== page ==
Rice student and Shepherd School classmates bring new musical works to rural Texas

Shepherd School composers in Canadian, Texas.

Small-town Texas might not be the first place you’d think of as a destination for a musical premiere from some of the country’s top composition students, but that’s exactly what took place at “Full Circle — A Musical Museum Experience,” held in May in Canadian, Texas, thanks to a Rice University Shepherd School student and some of his classmates.

One of the concerts in Canadian, Texas.
ONe of the concertsin Canadian, Texas.

Located just west of the Oklahoma border in the Texas Panhandle, Canadian has about 3,000 residents. However, it’s anything but your typical small town — it’s home to a thriving arts and culture scene, with many popular annual events including music performances, museum and art exhibitions, and artist and writer workshops. The Canadian Cultural District, located in historical heart of the city, was designated by the Texas Commission on the Arts in 2018.

Alex Moreno , a native of Canadian and a composition student at Rice, thought his hometown would make a great place to raise awareness about classical and contemporary music and orchestral instruments, as well as conduct student outreach and debut new works by him and his fellow students. While people in Canadian appreciate music and the arts, Moreno said he had only a band program during his time as a student there. He got into composing when he was in high school — a full-length piece he wrote for xylophone and piano won first place in the 2018 Carson Thomas Miller Texas Emerging Composers Competition — but he didn’t experience an orchestral performance, professional or otherwise, until his junior year.

“That’s one of the main reasons why I wanted to make this outreach opportunity happen,” he said.

Moreno worked with contacts at Rice and in Canadian to put together the “Full Circle” concert series to immerse the residents of Canadian in the sounds of contemporary music. Activities included a performance and reception in the Citadelle Mansion, educational concerts for Canadian High School band members and Canadian Middle School students, and a final, free public performance in the Texas Crown Performance Hall.

“The concert series reached several hundred guests from all over the Texas panhandle and each concert allowed for intimate conversation with composers, performers and professors,” Moreno said.

Moreno asked fellow composers Grace Ann Lee, Lucas Lemonholm, Nicky Sohn, Daniel Zlatkin and Olivia Bennett to focus on works that heavily featured stringed orchestral instruments. Some students and other community members in Canadian are familiar with classical music and composers, but he said many have never seen a string quartet or anything else string-related from that musical realm.

Picture of composers in Canadian.
Shepherd School composers in Canadian, Texas.

“The main point of this project was to focus on exposure and interaction with local students and also community members,” he said. “We also wanted to introduce everyone to contemporary music styles.”

For inspiration for their new works, Moreno and his fellow composers each selected paintings from Canadian’s Citadelle Art Museum, the site of their public concerts. Moreno said the idea was inspired by the Moody Center for the Arts’ New Art/New Music Series, for which he composed a work that was presented in spring 2021.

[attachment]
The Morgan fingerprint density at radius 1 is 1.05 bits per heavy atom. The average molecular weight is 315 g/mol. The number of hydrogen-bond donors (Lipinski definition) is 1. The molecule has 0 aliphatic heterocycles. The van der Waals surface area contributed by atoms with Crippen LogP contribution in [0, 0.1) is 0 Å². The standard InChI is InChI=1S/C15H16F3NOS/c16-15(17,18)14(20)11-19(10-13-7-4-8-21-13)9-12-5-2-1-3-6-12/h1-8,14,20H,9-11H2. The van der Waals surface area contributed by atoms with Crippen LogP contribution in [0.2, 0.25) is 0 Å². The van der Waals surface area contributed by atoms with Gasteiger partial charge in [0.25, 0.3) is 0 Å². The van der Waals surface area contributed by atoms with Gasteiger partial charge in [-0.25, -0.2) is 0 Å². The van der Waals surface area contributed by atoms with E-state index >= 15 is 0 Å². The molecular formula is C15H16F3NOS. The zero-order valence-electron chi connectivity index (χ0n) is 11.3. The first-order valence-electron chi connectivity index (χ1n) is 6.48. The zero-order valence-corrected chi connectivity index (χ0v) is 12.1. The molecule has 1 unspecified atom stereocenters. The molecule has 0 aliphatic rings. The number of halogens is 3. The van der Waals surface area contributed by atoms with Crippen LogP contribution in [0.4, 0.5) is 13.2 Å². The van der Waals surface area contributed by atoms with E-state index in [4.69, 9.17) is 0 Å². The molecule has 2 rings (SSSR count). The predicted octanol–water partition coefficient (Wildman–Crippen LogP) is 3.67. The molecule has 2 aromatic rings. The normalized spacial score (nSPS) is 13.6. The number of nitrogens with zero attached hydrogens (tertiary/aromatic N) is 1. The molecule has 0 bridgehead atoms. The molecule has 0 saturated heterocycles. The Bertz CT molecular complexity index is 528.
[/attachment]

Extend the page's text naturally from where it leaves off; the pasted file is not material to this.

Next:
At the “Full Circle” concert, each composer (one was unable to attend) introduced their music and explained why they chose the art that inspired it. A link to the full program notes is available here .

Recordings of three performances, along with the composers’ statements, will be digitally attached to the paintings via a QR code and will become part of the Citadelle’s permanent collection.

“Top to bottom, the experience was indeed a Full Circle success, in my opinion,” said Wendie Cook, a resident of Canadian who helped organize the event. “My hope for this project was that it would give as much value and fulfillment to each of the composers and musicians as their talents gifted our community. From the heartfelt conversations that we received from the students, musicians and staff, I think that was certainly achieved. Music and art are the great connectors of life, linking places and time. We’ve certainly experienced that throughout this whole project and The Citadelle looks forward to partnering again.”

“The Citadelle staff and people of Canadian could not have been more welcoming and generous,” said Tony Brandt, a Rice professor of composition. “We were told many times that our visit would change lives in their community. Thanks to their kindness and care, our lives were changed as well.”

Next up for Moreno is this month’s soundSCAPE Composition and Performance Exchange in Bobbio, Italy, where he will study composition. But no matter where his studies or future career take him, a part of his heart will remain in his hometown. As someone deeply committed to music education and bringing classical music to rural areas, he hopes to continue his musical outreach work.

“Probably one of the most special things about this opportunity was that it gave me the chance to show my hometown what I get to experience daily, and that was just so very special,” he said. “I got to take the best orchestral performers in the country home to meet my community. It just meant so much to me to be able to do that.”

More information about the Shepherd School of Music Department of Composition and Music Theory is online at https://music.rice.edu/departments-and-ensembles/composition-and-music-theory .